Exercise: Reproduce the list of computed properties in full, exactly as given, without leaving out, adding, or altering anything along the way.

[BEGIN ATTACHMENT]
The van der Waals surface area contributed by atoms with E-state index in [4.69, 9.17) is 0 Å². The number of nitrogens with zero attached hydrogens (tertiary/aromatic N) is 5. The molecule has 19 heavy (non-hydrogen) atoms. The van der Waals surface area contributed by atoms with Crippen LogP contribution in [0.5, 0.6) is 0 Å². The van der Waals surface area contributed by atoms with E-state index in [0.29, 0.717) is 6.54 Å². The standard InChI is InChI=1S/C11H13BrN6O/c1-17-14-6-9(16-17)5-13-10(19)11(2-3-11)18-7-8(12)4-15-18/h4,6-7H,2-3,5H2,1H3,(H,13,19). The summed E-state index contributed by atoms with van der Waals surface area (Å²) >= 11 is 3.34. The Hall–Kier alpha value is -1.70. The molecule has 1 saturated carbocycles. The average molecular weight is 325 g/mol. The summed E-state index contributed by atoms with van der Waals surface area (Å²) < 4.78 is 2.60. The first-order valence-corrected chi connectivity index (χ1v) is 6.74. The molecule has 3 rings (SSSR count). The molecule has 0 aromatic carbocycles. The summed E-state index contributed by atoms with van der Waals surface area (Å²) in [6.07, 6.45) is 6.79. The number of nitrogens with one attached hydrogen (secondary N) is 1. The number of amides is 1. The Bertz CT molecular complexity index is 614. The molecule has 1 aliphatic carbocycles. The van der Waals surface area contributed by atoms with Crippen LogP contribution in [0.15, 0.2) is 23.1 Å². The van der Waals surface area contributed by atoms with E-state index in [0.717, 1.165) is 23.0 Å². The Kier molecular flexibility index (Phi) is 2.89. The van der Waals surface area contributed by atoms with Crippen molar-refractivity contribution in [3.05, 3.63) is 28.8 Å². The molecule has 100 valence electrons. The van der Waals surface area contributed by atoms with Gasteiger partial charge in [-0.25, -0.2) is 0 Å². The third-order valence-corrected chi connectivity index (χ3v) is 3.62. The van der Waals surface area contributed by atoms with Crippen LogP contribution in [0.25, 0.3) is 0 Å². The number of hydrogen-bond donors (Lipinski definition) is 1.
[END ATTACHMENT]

The van der Waals surface area contributed by atoms with E-state index in [4.69, 9.17) is 0 Å². The number of nitrogens with zero attached hydrogens (tertiary/aromatic N) is 5. The molecule has 19 heavy (non-hydrogen) atoms. The van der Waals surface area contributed by atoms with Crippen LogP contribution in [0.5, 0.6) is 0 Å². The van der Waals surface area contributed by atoms with E-state index in [0.29, 0.717) is 6.54 Å². The standard InChI is InChI=1S/C11H13BrN6O/c1-17-14-6-9(16-17)5-13-10(19)11(2-3-11)18-7-8(12)4-15-18/h4,6-7H,2-3,5H2,1H3,(H,13,19). The summed E-state index contributed by atoms with van der Waals surface area (Å²) >= 11 is 3.34. The Hall–Kier alpha value is -1.70. The molecule has 1 saturated carbocycles. The average molecular weight is 325 g/mol. The summed E-state index contributed by atoms with van der Waals surface area (Å²) < 4.78 is 2.60. The first-order valence-corrected chi connectivity index (χ1v) is 6.74. The molecule has 3 rings (SSSR count). The molecule has 0 aromatic carbocycles. The summed E-state index contributed by atoms with van der Waals surface area (Å²) in [6.07, 6.45) is 6.79. The number of nitrogens with one attached hydrogen (secondary N) is 1. The number of amides is 1. The Bertz CT molecular complexity index is 614. The molecule has 1 aliphatic carbocycles. The van der Waals surface area contributed by atoms with Crippen LogP contribution in [0.15, 0.2) is 23.1 Å². The van der Waals surface area contributed by atoms with E-state index in [0.717, 1.165) is 23.0 Å². The Kier molecular flexibility index (Phi) is 2.89. The van der Waals surface area contributed by atoms with Crippen molar-refractivity contribution in [3.05, 3.63) is 28.8 Å². The molecule has 100 valence electrons. The van der Waals surface area contributed by atoms with Gasteiger partial charge in [-0.25, -0.2) is 0 Å². The third-order valence-corrected chi connectivity index (χ3v) is 3.62. The van der Waals surface area contributed by atoms with Crippen LogP contribution in [0.25, 0.3) is 0 Å². The number of hydrogen-bond donors (Lipinski definition) is 1.